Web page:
How will a new Illinois law help with teaching the history of Native Americans?

Professor discusses legislation that will take effect in 2024-25
Rosalyn LaPier
A new law requiring Illinois public schools to teach Native American history will help students learn about the Indigenous people who originally occupied the land, as well as the contemporary Native American community in the state, said history professor Rosalyn LaPier.
(Photo by Abaki Beck.)

Illinois public schools will be required to teach students about Native American history in the state beginning with the 2024-25 school year. The legislation, which was signed by Gov. J.B. Pritzker on Aug. 4, requires that schools teach about the contributions of Native Americans in government, arts, humanities, sciences, and economic, cultural, social, and political development. The law also mandates that students learn about the experiences of contemporary Native Americans living in Illinois; and, for middle school and high school students, tribal sovereignty, discrimination against and the genocide of Native Americans, and the circumstances around their forced relocation. Rosalyn LaPier is a history professor whose teaching and research focuses on environmental issues within Indigenous communities and who is a member of the Blackfeet Tribe of Montana and Métis. She spoke with News Bureau arts and humanities editor Jodi Heckel about the Native American history law.

In your experience, what is the current state of teaching about Native American history in schools?

My students tell me that public schools in Illinois currently do little to no teaching of Native American history, which is why this legislation is timely and necessary. It was brought about by the advocacy of Native American educators and community members from across the state in collaboration with state leaders.

Each school district can determine the amount of time it will devote to teaching Native American history. How much will this law help in educating young people about that history in Illinois?

Most of the students in my Native American History course this last spring came from the Illinois public school system. They came from schools across the state, from southern and central Illinois to the Chicago metropolitan area. Many of them shared that they were embarrassed by how little they knew about Native Americans and they believed their school districts could have done better to educate them. 

I had these students read the then-pending legislation in class. They were very excited to learn that future students would know more than they did and would be able to learn about the history of Illinois Indigenous peoples, including events such as genocide, and contemporary Indigenous issues. Their number one suggestion to teachers was to teach more, not less, about Indigenous peoples.

What resources are available to teachers to include Native American history in their classes?

The timing of this new legislation could not be any better. There are significant resources available to Illinois teachers and educators at the University of Illinois, in addition to the resources available through the Illinois State Board of Education.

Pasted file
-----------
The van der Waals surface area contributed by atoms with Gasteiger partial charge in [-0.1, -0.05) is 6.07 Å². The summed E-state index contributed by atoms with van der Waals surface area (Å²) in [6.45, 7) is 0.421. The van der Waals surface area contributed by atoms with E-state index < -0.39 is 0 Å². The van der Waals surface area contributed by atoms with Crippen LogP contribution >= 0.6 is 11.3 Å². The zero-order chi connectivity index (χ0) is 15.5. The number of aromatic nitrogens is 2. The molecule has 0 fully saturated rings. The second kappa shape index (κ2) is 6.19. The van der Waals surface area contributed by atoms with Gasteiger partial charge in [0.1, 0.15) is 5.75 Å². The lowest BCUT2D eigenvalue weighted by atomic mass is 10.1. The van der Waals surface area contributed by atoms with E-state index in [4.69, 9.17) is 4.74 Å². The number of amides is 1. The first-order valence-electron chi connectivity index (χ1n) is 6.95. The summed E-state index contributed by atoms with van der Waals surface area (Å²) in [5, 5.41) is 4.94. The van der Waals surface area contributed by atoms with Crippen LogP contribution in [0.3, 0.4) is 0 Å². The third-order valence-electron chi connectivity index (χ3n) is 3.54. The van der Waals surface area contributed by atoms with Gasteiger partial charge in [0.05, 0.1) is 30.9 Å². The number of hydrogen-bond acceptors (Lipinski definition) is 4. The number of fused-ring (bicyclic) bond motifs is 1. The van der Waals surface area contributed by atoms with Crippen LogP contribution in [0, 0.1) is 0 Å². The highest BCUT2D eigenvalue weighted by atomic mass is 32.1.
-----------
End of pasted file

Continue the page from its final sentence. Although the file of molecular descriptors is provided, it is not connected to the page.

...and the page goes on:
The history department at the U of I has five professors with expertise in Native American history, including two who are Native American, and more than a dozen courses that focus on some aspect of Native American history from the ancient past to the contemporary Chicago urban Indian community. Illinois public school teachers and educators can take courses at the U of I from these nationally recognized scholars that will strengthen their knowledge and skills.  

Together, we have numerous publications and websites for both academic and general audiences. These can serve as resources for Illinois teachers and educators, such as professor Bob Morrissey’s new book “People of the Ecotone: Environment and Indigenous Power at the Center of Early America,“ professor David Beck’s book “Unfair Labor? American Indians and the 1893 World’s Columbian Exposition in Chicago,” and our co-authored book “City Indian: Native American Activism in Chicago, 1893 to 1934,” as well as Yuri Ramírez’s forthcoming book “Indigeneity on the Move.” The university also has our first Associate Vice Chancellor for Native Affairs Jacki Rand as an amazing resource. 

Plus, the U of I has one of the best public libraries in the country that teachers can utilize.

What subject matter do you think is important to cover in teaching Native American history?

The most important thing that students should learn is that no matter where they are in Illinois or the U.S., they are on Indigenous land. And that place has a long history before the U.S. existed and a people who still call it home. Illinois as a state is relatively new, while Indigenous peoples of what is now Illinois have been here for thousands of years.

How many Native Americans are living in Illinois today?

Native Americans have always lived in Illinois, from the ancient past to the present. However, there are no tribal communities or reservations in Illinois. Unfortunately, in the 1830s, many of the Indigenous peoples of Illinois were deported out of the state to other nearby states. Those Native Americans, such as the Peoria or Miami of Oklahoma or the Prairie Band Potawatomi in Kansas, still call Illinois home and they maintain close ties to its land and landscape. The contemporary Native American population in Illinois is around 35,000, according to the U.S. census, and they come from hundreds of different tribes from across the U.S., Canada, and Mexico and live mostly in large urban areas such as the Chicago metro area.

News Source

Jodi Heckel, Illinois News Bureau